There are two kinds of chatbots: those which act in a pre-established framework, defined by their creator and those who “learn” how to answer to various issues or requests based on the exchange they have, we call this process the “machine learning”. The Chatbot can answer your request thanks to algorithms and defined key-words that generate pre-registered answers. Also, bots can be combined with a real human advisor who will be able to answer more specific questions thanks to the conversation history in case the robot can’t find the answer.

A Chatbot can be a personal assistant such as “L’Ami Ricoré” who offers to wake you up in a funny way with articles of even a free breakfast delivered at the office. “Jam” allows you to be aware of the new trends in your town but can also be set up to send you a weekly reminder on your facebook messenger conversation to advise you about what you can do this week-end depending on the weather. “Poncho” is “here to talk about weather” and send you the daily weather forecasts of your city. Meetic, Voyages SNCF, Ebay, Domino’s Pizza have their own chatbots too.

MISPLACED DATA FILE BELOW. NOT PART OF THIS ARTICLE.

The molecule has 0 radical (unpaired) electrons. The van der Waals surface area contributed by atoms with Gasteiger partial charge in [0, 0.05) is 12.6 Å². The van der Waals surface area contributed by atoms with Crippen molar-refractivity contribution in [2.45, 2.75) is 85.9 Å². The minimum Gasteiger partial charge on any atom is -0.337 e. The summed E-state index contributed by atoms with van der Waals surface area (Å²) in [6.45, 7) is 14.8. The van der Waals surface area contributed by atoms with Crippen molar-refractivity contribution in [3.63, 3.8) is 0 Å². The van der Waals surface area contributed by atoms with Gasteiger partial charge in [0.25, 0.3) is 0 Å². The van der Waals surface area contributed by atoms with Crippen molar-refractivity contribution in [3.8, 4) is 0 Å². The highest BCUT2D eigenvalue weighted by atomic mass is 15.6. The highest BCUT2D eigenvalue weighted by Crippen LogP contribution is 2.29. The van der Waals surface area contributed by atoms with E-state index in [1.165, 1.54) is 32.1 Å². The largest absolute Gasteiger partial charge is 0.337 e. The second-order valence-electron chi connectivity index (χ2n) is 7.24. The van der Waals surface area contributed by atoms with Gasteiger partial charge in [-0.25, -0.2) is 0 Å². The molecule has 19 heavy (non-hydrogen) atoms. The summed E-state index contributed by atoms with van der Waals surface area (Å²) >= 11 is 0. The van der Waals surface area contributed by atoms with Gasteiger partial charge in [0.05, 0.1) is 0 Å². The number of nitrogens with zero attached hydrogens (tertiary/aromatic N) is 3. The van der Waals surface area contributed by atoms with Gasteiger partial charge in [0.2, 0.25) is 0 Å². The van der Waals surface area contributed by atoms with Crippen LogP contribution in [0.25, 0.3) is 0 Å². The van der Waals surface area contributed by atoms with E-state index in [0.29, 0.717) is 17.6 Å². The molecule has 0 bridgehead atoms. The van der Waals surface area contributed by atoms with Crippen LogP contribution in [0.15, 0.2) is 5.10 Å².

Why should companies use chatbots?

Let’s think about the devices that allow you to access to a chatbot. We can talk to a chatbot through a computer, a tablet or a smartphone. That’s what most people uses nowadays.